¨       The CHE 596 M course web-page is here.

 


 

            Fall 2004

Advanced Thermodynamics (CHE 713)

 

In-depth coverage of chemical engineering thermodynamics principles. Application of non-ideal fluid-phase chemical potentials to problems in phase and chemical reaction equilibria. Relations of molecular structure and intermolecular forces to macroscopic thermodynamic properties. Introduction to molecular computer simulation methods, topics in thermodynamics of biomolecules, surfaces and supercritical fluids.

 

¨       The CHE 713 course web-page is here.

 


 

            Spring 2004

Chemical Process Principles (CHE 205)

 

Engineering methods of treating material balances, stoichiometry, phase equilibrium calculations, thermophysics, thermochemistry and the first law of thermodynamics. Introduction to computers and spreadsheet programming for solving problems related to chemical engineering.

 

¨       The CHE 205 course web-page is here.

 


 

            Spring 2004

Special Topics in Soft Matter (CHE 596 J)

 
Presented together with Prof. Jan Genzer and Prof. John vanZanten

 

This modular graduate course overs a range of topics of current interest in soft matter, polymers, colloids, biomolecules and nanoscience. It includes three modules, each delivered by a faculty member with extensive research expertise in that area. Each module includes six lectures, an experimental exercise, and presentations and discussions of several key papers chosen by the instructors from the current literature. The topics of the modules have been determined by a vote of the research interests of the students.

 

¨       The CHE 596J course web-page is here.

 


 

            Fall 2003

Chemical Process Principles (CHE 205)

 

Engineering methods of treating material balances, stoichiometry, phase equilibrium calculations, thermophysics, thermochemistry and the first law of thermodynamics. Introduction to computers and spreadsheet programming for solving problems related to chemical engineering.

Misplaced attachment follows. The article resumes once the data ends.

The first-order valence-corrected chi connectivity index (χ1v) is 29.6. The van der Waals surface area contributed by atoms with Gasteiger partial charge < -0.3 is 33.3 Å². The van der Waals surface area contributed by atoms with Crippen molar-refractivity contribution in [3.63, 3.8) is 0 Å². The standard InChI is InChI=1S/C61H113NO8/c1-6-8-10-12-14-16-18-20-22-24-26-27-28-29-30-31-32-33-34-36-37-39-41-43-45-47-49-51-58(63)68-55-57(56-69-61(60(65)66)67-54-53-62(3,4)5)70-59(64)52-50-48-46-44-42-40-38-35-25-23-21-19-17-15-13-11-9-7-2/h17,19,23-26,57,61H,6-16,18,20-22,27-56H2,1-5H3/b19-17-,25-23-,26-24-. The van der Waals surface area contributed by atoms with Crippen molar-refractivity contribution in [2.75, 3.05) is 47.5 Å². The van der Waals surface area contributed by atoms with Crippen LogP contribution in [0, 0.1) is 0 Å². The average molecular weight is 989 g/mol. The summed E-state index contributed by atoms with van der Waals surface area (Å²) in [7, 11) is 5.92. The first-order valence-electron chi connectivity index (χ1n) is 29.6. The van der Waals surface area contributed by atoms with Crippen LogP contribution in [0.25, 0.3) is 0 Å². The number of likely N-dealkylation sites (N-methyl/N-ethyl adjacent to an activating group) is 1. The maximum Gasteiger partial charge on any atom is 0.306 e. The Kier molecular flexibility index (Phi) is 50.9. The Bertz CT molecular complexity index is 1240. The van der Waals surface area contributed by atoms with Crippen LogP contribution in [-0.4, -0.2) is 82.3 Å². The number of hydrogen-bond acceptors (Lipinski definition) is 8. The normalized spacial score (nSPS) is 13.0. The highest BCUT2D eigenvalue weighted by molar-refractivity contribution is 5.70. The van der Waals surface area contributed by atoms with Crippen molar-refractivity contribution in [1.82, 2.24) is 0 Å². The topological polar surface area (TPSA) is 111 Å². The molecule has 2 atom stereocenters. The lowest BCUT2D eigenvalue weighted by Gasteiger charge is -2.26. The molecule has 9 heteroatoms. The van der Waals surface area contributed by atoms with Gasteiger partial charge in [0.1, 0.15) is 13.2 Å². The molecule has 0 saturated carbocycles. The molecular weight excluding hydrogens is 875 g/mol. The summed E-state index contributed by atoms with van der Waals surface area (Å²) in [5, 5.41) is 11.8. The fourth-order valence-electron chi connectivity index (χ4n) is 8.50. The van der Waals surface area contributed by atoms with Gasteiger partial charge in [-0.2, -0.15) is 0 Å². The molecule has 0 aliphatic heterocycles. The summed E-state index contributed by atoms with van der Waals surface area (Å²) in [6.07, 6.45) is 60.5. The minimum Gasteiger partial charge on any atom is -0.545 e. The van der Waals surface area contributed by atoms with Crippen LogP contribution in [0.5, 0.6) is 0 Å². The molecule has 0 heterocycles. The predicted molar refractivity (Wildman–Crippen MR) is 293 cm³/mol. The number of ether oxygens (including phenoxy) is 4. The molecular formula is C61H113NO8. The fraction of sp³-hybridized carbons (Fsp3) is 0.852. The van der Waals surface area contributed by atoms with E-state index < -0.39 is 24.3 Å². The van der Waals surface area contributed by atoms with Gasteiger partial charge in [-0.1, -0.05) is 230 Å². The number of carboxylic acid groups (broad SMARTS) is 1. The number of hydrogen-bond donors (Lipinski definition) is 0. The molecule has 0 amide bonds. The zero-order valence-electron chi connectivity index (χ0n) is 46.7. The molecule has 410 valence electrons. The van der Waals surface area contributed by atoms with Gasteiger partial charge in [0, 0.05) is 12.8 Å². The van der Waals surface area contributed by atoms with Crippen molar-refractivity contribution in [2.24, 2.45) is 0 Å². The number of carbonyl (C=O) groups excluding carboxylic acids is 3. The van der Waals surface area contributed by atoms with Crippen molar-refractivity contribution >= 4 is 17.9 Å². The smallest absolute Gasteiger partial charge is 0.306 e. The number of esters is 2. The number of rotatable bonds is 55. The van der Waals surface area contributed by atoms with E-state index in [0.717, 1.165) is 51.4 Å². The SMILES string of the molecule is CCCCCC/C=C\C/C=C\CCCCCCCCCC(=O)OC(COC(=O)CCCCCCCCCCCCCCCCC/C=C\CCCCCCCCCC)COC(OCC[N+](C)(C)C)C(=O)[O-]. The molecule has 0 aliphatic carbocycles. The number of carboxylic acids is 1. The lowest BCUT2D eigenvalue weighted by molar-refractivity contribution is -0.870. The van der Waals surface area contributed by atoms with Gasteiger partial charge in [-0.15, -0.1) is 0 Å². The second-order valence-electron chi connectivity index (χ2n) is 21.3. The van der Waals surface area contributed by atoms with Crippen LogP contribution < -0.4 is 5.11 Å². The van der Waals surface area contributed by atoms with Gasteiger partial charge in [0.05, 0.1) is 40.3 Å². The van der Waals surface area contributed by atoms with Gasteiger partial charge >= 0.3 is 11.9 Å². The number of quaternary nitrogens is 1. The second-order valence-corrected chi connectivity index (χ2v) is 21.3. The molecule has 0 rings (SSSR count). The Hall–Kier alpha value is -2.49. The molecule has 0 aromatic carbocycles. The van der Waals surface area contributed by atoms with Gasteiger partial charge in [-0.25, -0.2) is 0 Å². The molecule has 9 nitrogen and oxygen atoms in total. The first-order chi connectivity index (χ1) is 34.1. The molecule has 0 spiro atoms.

¨       The CHE 205 course web-page is here.

 


 

            Spring 2003

Colloid Science and Nanoscale Engineering (CHE 596 I)

 

Fundamentals of the colloidal interactions between surfaces, particles, surfactants and biomolecules. Self-assembly and particle manipulation by external fields. Applications of colloidal forces and engineered assembly in microfluidics, micropatterning, bioarrays, nanostructured and photonic materials.

 

¨       More detailed information on this course is available here.

¨       This course will be also offered through NCSU Distance Education program via streaming web video and CDs. You can register for the class here.

 


 

            Fall 2002

Chemical Engineering Unit Operations Lab I (CHE 330)

 

Laboratory experiments in unit operations of heat transfer and fluid flow. Lectures in statistics, experimental design, error analysis and instrumentation. Training in technical report writing, preparing and delivering technical presentations, group dynamics and cooperative learning.

 

¨       The CHE 330 course web-page is here.

 


 

            Fall 2001

Advanced Thermodynamics I (CHE 713)

 

In-depth coverage of chemical engineering thermodynamics principles. Application of non-ideal fluid-phase chemical potentials to problems in phase and chemical reaction equilibria. Relations of molecular structure and intermolecular forces to macroscopic thermodynamic properties.

 


 

            Spring 2001

Colloid Science and Engineering (UD - CHE 617)

At the University of Delaware, together with Eric Kaler  

 

Intermolecular and surface forces - theoretical background and role in colloidal dispersions, micellar and surfactant structures and arrangement of material in biological systems. Application  to powder dispersions, supramolecular structures and biomolecules. Basics of interactions in electric fields and light scattering. Relevance to nanotechnology and advanced materials.

 

 


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If you are interested in additional information, please contact me at odvelev@unity.ncsu.edu